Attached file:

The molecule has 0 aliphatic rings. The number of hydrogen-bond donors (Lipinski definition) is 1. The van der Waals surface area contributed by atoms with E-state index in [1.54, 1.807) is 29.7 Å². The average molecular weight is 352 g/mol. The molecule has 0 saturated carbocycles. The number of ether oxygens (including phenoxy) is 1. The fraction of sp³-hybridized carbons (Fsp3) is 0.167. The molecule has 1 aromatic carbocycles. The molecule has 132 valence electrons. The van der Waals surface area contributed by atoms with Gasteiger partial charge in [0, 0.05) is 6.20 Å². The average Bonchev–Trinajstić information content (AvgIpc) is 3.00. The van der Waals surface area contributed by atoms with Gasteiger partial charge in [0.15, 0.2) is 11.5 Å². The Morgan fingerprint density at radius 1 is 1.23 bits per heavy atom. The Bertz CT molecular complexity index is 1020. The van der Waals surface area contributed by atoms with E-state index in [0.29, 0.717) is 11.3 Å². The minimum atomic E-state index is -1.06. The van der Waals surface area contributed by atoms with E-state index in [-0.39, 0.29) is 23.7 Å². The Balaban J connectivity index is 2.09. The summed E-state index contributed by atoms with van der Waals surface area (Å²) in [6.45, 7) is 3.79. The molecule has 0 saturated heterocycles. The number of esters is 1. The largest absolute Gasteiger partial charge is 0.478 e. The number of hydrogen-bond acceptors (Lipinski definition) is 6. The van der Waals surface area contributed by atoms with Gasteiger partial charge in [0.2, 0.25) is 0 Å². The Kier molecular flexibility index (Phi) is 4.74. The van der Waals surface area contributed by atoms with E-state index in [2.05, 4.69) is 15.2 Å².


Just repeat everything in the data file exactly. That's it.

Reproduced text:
The molecule has 0 aliphatic rings. The number of hydrogen-bond donors (Lipinski definition) is 1. The van der Waals surface area contributed by atoms with E-state index in [1.54, 1.807) is 29.7 Å². The average molecular weight is 352 g/mol. The molecule has 0 saturated carbocycles. The number of ether oxygens (including phenoxy) is 1. The fraction of sp³-hybridized carbons (Fsp3) is 0.167. The molecule has 1 aromatic carbocycles. The molecule has 132 valence electrons. The van der Waals surface area contributed by atoms with Gasteiger partial charge in [0, 0.05) is 6.20 Å². The average Bonchev–Trinajstić information content (AvgIpc) is 3.00. The van der Waals surface area contributed by atoms with Gasteiger partial charge in [0.15, 0.2) is 11.5 Å². The Morgan fingerprint density at radius 1 is 1.23 bits per heavy atom. The Bertz CT molecular complexity index is 1020. The van der Waals surface area contributed by atoms with E-state index in [0.29, 0.717) is 11.3 Å². The minimum atomic E-state index is -1.06. The van der Waals surface area contributed by atoms with E-state index in [-0.39, 0.29) is 23.7 Å². The Balaban J connectivity index is 2.09. The summed E-state index contributed by atoms with van der Waals surface area (Å²) in [6.45, 7) is 3.79. The molecule has 0 saturated heterocycles. The number of esters is 1. The largest absolute Gasteiger partial charge is 0.478 e. The number of hydrogen-bond acceptors (Lipinski definition) is 6. The van der Waals surface area contributed by atoms with Gasteiger partial charge in [0.2, 0.25) is 0 Å². The Kier molecular flexibility index (Phi) is 4.74. The van der Waals surface area contributed by atoms with E-state index in [2.05, 4.69) is 15.2 Å².